Category Archives: Literature

Blood for the Thrush

The wood thrush’s is no opera music; it is not so much the composition as the strain, the tone, — cool bars of melody from the atmospheres of everlasting morning or evening. It is the quality of sound not the sequence. Thoreau, Journal, 7/5/52

Wood-thrush

The wood thrush was said to be Henry Thoreau’s favorite bird – he called it “the finest songster in the grove” – and its dependency on deep woods mimics his nicely. Whenever I hear a thrush, I know that I’ve made my way to the woods-world, to a fullness of forest; I am beyond the margin. Here then is one such walk.

Blood for the Thrush

Morning walk and
the sanguinaries gather
as if I were an offering; still,
I figure a thimbleful’s
fair trade for this liquid
trill, and I give
to those I miss
with my swinging cap
equivalent to a horse’s tail
in its constancy and futility.
In deep, I reach
a place where four songs
overlap, a rippling
call-and-response throughout
these woods that some call home.

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Living Space

Another pondside that brought on contemplation...and painting - Monet's.

Another pondside that brought on contemplation…and painting – Monet’s.

As we near solstice I find myself returning often in mind to the Walden image of summer-Henry “rapt in revery” in the doorway of his pondside house.

what square-footing did he need
in the world, living little
indoors, large
outside – anachronism even
as a young man,
another way of saying
timeless which some
see as eternal – lair
fitting nicely the proportions
of his human animal
five foot six and
let’s say 140 pounds
there he is “rapt”
in his doorway on
his limen “in revery.”

It’s deep summer, nothing
lasts; he knows autumn
tints are on the way,
the tubercular seed will
flower and drop, the
scarlet oak will hold its
red a long time,
but today he is exactly
between worlds, so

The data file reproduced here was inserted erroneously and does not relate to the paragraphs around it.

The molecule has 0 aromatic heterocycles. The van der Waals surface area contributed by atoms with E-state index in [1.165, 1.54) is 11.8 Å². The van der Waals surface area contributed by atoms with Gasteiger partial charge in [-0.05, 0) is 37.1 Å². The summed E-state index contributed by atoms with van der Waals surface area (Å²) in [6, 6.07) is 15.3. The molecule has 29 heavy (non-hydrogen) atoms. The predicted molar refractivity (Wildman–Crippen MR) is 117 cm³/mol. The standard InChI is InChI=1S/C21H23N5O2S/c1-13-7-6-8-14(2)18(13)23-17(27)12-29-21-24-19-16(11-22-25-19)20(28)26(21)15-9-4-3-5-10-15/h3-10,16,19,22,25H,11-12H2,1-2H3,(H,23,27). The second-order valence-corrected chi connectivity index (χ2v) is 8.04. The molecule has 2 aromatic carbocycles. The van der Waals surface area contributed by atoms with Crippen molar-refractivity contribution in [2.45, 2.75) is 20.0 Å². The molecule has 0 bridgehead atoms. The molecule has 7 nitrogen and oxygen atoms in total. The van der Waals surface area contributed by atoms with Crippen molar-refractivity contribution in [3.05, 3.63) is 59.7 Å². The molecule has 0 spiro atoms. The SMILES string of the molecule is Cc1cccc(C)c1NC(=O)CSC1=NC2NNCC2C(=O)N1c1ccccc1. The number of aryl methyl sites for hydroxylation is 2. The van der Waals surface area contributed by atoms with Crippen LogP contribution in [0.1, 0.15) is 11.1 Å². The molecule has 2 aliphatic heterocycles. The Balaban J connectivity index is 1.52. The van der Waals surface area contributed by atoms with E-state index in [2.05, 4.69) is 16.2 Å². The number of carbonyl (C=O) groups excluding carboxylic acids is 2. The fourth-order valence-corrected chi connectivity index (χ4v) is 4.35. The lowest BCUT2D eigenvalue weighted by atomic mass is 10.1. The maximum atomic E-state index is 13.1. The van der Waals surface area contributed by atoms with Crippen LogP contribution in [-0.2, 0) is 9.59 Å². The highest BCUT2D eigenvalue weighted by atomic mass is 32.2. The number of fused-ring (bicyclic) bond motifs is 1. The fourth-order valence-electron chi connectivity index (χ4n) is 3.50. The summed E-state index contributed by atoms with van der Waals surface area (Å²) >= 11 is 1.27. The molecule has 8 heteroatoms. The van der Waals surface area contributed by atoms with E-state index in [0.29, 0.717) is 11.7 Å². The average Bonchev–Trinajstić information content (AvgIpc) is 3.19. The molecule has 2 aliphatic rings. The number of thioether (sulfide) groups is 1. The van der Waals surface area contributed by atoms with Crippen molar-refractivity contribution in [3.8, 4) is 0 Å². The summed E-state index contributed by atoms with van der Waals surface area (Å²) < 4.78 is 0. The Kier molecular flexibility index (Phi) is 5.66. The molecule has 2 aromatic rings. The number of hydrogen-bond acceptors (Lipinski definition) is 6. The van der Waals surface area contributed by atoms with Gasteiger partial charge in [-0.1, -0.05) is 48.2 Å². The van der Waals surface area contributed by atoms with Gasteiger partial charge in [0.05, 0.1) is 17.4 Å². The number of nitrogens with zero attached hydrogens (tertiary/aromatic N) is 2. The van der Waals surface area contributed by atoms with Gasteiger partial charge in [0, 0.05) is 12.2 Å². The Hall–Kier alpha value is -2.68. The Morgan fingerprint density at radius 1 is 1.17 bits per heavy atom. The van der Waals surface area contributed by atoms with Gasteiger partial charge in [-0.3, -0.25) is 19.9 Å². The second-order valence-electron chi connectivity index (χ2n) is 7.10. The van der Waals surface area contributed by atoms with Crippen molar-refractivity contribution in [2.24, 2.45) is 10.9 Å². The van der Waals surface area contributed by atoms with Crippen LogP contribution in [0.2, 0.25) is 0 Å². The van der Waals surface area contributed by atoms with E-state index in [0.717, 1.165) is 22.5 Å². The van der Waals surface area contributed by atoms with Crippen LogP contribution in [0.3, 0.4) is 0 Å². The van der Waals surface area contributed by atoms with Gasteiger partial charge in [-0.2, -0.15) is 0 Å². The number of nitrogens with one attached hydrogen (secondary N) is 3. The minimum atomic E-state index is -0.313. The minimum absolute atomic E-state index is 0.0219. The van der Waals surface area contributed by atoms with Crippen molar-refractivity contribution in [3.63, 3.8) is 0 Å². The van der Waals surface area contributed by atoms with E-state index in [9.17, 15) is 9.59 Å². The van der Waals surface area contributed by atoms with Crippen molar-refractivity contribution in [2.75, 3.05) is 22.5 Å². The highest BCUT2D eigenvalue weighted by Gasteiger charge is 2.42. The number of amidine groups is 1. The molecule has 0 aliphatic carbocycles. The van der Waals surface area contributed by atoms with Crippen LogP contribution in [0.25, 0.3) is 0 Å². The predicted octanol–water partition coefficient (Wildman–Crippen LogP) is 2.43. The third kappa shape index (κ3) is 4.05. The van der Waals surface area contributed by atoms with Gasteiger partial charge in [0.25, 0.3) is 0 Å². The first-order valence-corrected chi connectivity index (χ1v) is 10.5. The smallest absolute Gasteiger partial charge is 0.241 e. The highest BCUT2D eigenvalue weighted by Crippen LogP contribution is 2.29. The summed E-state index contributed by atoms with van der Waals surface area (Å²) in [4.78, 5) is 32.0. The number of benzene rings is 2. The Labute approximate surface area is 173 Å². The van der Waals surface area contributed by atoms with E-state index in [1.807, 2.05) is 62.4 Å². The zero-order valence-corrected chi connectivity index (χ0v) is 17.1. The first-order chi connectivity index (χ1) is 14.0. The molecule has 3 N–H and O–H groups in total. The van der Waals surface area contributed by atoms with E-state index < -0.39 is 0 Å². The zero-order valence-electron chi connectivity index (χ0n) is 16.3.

at home that even the birds
flit “noiselessly through
the house,” suspended
above its rectangular
footprint.

“I grew in these seasons
like corn in the night,”
he will write
effectively closing
the loop of a day,
encircling a lifetime,
squaring its effect
again and again.
It ripples out still,
reaching me in my slat
of sun by an open window
these 161 summers later.

IMG_0869

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Filed under Arts, Environment, General, Henry David Thoreau, Literature, Living Deliberately, Nature, The Roost, Thoreau Quote, Walden

Solar Stuff

While I’ve not had a chance to visit the new solar array at Thoreau Farm, I have seen pictures and gotten notice via the mail. At the same time, even at this relatively lofty latitude in Maine, I’ve been watching nearby houses take on panels, angled, of course, just so to catch the southwestern arc our sun takes. And last year, nearby Bowdoin College completed a solar installation that covers the huge tundra of roof above their field house and hockey rink.

Thoreau Farm Solar

Thoreau Farm Solar

All of this in a state that suffers one of the country’s most regressive governors, and one of the few politicians who might be capable – sadly – matching D Trump mouth for mouth.

Imagine what might happen with a little political light, will and encouragement.

For now, however, I desist with this line of thought and return to panels facing the sun. And, when I turn that way and angle my face likewise and close my eyes, I am reminded of Henry Thoreau sitting for the sunny morning in his Walden doorway “rapt in revery,” and I am reminded also of his meditation on direction for a walk in “Walking”:

When I go out of my house for a walk, uncertain as yet whither I will bend my steps, and submit myself to instinct to decide for me, I find…that I finally and inevitably settle southwest…My needle is slow to settle…and does not always point southwest, but it always settles between west and southwest. The future lies that way to me…

Always sun aware, Henry Thoreau saw its direction as the way of progress, the way to what’s next. And Thoreau realized (favorite Henry verb) that the project of the day was not to make America great again, but to realize the land’s and its peoples’ potential by going forward. He points the way at Walden’s end:

I do not say that John or Jonathan will realize all this; but such is the character of that morrow which mere time can never make to dawn. The light which puts out our eyes is darkness to us. Only that day dawns to which we are awake. There is more day to dawn. The sun is but a morning star.

Thoreau Farm’s solar panels, open like pages to the sun, join with thousands of other new panels/pages in pointing the way forward, in turning light into a better life.

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Filed under Environment, General, Henry David Thoreau, Literature, Living Deliberately, Nature, News and Events, The Roost, Thoreau Quote, Walden